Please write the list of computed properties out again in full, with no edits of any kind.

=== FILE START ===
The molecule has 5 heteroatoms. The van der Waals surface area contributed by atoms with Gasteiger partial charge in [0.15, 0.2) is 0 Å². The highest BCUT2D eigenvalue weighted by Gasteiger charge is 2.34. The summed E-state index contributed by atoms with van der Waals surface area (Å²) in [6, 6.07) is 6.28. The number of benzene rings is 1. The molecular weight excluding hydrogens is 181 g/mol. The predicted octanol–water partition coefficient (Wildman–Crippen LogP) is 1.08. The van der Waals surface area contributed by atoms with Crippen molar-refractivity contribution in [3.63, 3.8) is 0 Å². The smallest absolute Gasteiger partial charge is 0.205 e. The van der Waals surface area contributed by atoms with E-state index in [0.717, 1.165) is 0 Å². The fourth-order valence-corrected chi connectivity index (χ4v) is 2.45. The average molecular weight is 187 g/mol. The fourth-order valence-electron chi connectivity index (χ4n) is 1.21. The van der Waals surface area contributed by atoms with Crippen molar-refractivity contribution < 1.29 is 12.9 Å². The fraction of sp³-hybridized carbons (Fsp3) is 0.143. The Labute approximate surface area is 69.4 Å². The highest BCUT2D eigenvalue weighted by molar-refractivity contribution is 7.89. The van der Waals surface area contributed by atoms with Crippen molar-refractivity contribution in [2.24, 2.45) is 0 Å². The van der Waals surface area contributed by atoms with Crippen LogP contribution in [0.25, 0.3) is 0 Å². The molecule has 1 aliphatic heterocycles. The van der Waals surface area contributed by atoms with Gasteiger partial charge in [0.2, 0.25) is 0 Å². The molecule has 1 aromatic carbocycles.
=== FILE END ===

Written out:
The molecule has 5 heteroatoms. The van der Waals surface area contributed by atoms with Gasteiger partial charge in [0.15, 0.2) is 0 Å². The highest BCUT2D eigenvalue weighted by Gasteiger charge is 2.34. The summed E-state index contributed by atoms with van der Waals surface area (Å²) in [6, 6.07) is 6.28. The number of benzene rings is 1. The molecular weight excluding hydrogens is 181 g/mol. The predicted octanol–water partition coefficient (Wildman–Crippen LogP) is 1.08. The van der Waals surface area contributed by atoms with Crippen molar-refractivity contribution in [3.63, 3.8) is 0 Å². The smallest absolute Gasteiger partial charge is 0.205 e. The van der Waals surface area contributed by atoms with E-state index in [0.717, 1.165) is 0 Å². The fourth-order valence-corrected chi connectivity index (χ4v) is 2.45. The average molecular weight is 187 g/mol. The fourth-order valence-electron chi connectivity index (χ4n) is 1.21. The van der Waals surface area contributed by atoms with Crippen molar-refractivity contribution < 1.29 is 12.9 Å². The fraction of sp³-hybridized carbons (Fsp3) is 0.143. The Labute approximate surface area is 69.4 Å². The highest BCUT2D eigenvalue weighted by molar-refractivity contribution is 7.89. The van der Waals surface area contributed by atoms with Crippen molar-refractivity contribution in [2.24, 2.45) is 0 Å². The van der Waals surface area contributed by atoms with Crippen LogP contribution in [0.25, 0.3) is 0 Å². The molecule has 1 aliphatic heterocycles. The van der Waals surface area contributed by atoms with Gasteiger partial charge in [0.2, 0.25) is 0 Å². The molecule has 1 aromatic carbocycles.